Secure CheckoutPersonal information is secured with SSL technology.
Free ShippingFree global shipping
No minimum order.
Advances in Spectroscopic Monitoring of the Atmosphere provides a comprehensive overview of cutting-edge technologies and monitoring applications. Concepts are illustrated by numerous examples, with information on spectroscopic techniques and applications widely distributed throughout the text. This information is important for researchers to gain an overview of recent developments in the field to make an informed selection of the most suitable techniques. In addition, the book provides information that will allow researchers to explore the implementation and development of new diagnostic tools and new approaches for trace gas sensing.
It will be a valuable reference for atmospheric scientists, including those whose focus is applying the methods to atmospheric studies, those who develop instrumentation, researchers entering the field, and researchers and students developing and applying optical sensors for a variety of other scientific, technical and industrial uses.
- Provides an overview of new applications, including remote sensing by UAV, laser heterodyne radiometer, airborne MAX-DOAS, and more
- Features in-situ network observations and measurements for real-world data
- Includes content on leading-edge optical sensors, reviewing their potential application across a variety of disciplines
Individuals interested in the measurements of atmospheric composition and developers of new instrumentation, including graduate students in atmospheric physics and related disciplines
Section I Spectroscopic Techniques
1. Tunable laser direct absorption spectroscopy: Reactive species like HONO
2. Laser-induced fluorescence spectroscopy OH, HO2, RO2
3. Incoherent broadband cavity enhanced absorption spectroscopy (IBBCEAS), including CE-DOAS (Cavity-Enhanced Differential Optical Absorption Spectroscopy): Iodine species, etc.
4. Dual freq. comb spectroscopy (FT-IR) long-path atmospheric measurements: GHGs
5. Cavity ringdown: NO3 and N2O5 airborne measurements
6. Photoacoustic spectroscopy (PAS): GHGs / aerosols
7. Laser heterodyne radiometer: GHGs
Section II Platforms
8. Isotope Ratio Laser Spectrometry: GHGs towards reactive species
9. Albedometer: Aerosol optical properties
10. Flux measurements: (Probably GHGs)
11. UAV sensing: GHGs
12. Balloon-borne and airborne measurements (including MAX-DOAS): GHGs
13. Standard spectroscopic techniques / reference instruments
- No. of pages:
- © Elsevier 2021
- 1st November 2020
- Paperback ISBN:
Weidong Chen obtained his PhD degree from University of Lille 1 (France) in 1991. He has been a Lecturer at University of the Littoral Opal Coast (France) since 1993. He became a full Professor of Optics in 2003. His research mainly focuses on the developments of photonic instruments for optical sensing and metrology of atmospheric species (trace gases, aerosols). He has published over 160 peer-reviewed articles in scientific journals, conference proceedings and books. He has won several awards for his developments of a Fourier transform THz spectrometer, a laser sideband far-infrared spectrometer and an infrared laser instrument based on difference-frequency generation.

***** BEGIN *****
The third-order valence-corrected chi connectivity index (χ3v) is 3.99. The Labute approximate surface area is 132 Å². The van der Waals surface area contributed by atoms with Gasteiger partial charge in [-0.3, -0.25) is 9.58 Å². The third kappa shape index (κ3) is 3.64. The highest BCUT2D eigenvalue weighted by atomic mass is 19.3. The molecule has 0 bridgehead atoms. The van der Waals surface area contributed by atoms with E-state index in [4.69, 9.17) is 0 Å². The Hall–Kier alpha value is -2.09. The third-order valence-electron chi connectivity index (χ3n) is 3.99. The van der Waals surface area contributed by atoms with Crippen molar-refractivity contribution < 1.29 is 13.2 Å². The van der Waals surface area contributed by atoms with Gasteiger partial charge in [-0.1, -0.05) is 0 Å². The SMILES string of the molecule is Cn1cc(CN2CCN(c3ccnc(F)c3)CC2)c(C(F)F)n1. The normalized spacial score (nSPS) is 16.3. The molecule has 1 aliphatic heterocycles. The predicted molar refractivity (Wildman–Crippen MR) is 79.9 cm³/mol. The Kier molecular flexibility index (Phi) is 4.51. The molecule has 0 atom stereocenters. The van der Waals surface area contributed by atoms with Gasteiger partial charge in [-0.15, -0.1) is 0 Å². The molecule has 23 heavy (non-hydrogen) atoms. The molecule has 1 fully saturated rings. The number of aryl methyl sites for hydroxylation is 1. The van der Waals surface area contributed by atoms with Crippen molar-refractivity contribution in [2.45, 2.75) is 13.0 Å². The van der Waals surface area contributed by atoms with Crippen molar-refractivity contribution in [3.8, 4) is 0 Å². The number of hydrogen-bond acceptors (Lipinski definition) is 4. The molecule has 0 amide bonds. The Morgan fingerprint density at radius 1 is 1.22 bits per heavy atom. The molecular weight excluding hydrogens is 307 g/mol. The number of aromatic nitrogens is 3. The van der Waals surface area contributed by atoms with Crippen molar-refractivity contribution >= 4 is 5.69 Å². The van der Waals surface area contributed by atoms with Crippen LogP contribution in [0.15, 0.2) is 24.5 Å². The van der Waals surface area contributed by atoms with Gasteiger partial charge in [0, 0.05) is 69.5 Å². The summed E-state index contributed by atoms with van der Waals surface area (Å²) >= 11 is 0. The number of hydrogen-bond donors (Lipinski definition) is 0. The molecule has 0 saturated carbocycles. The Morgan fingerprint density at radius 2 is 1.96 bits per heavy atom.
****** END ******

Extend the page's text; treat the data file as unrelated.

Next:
Department of Physics, Universite du Littoral Cote d'Opale, France
Dean Venables is a lecturer in chemistry at University College Cork, Ireland. He obtained his PhD from Yale University in 2001 with a study of the low frequency motions of liquids using ultrafast terahertz spectroscopy. Since 2003, his research has focused on developing and applying spectroscopic instruments to quantify trace gases and to characterize the optical properties of aerosols in the atmosphere. His work has explored and expanded the use of broadband optical cavities in the visible and ultraviolet and to aerosols. His group’s research includes laboratory, chamber, and field experiments and the group has participated in numerous international campaigns.
Department of Chemistry, University College Cork (Ireland)
Markus W. Sigrist obtained his PhD degree from ETH Zürich (Switzerland) in 1977. From 1996 until his retirement in 2013 he was Professor of Experimental Physics at ETH heading a group active in laser spectroscopy and sensing. His research focused on infrared laser development and spectroscopy emphasizing applications ranging from trace gas detection to medical sensing. He has authored or co-authored over 190 publications in reference journals and several book chapters and books. He is a fellow of the Optical Society (OSA) and OSA Traveling lecturer, and acts as Foreign Expert at the Chinese Academy of Sciences.
Department of Physics, ETH Zurich, Switzerland
Elsevier.com visitor survey
We are always looking for ways to improve customer experience on Elsevier.com.
We would like to ask you for a moment of your time to fill in a short questionnaire, at the end of your visit.
If you decide to participate, a new browser tab will open so you can complete the survey after you have completed your visit to this website.
Thanks in advance for your time.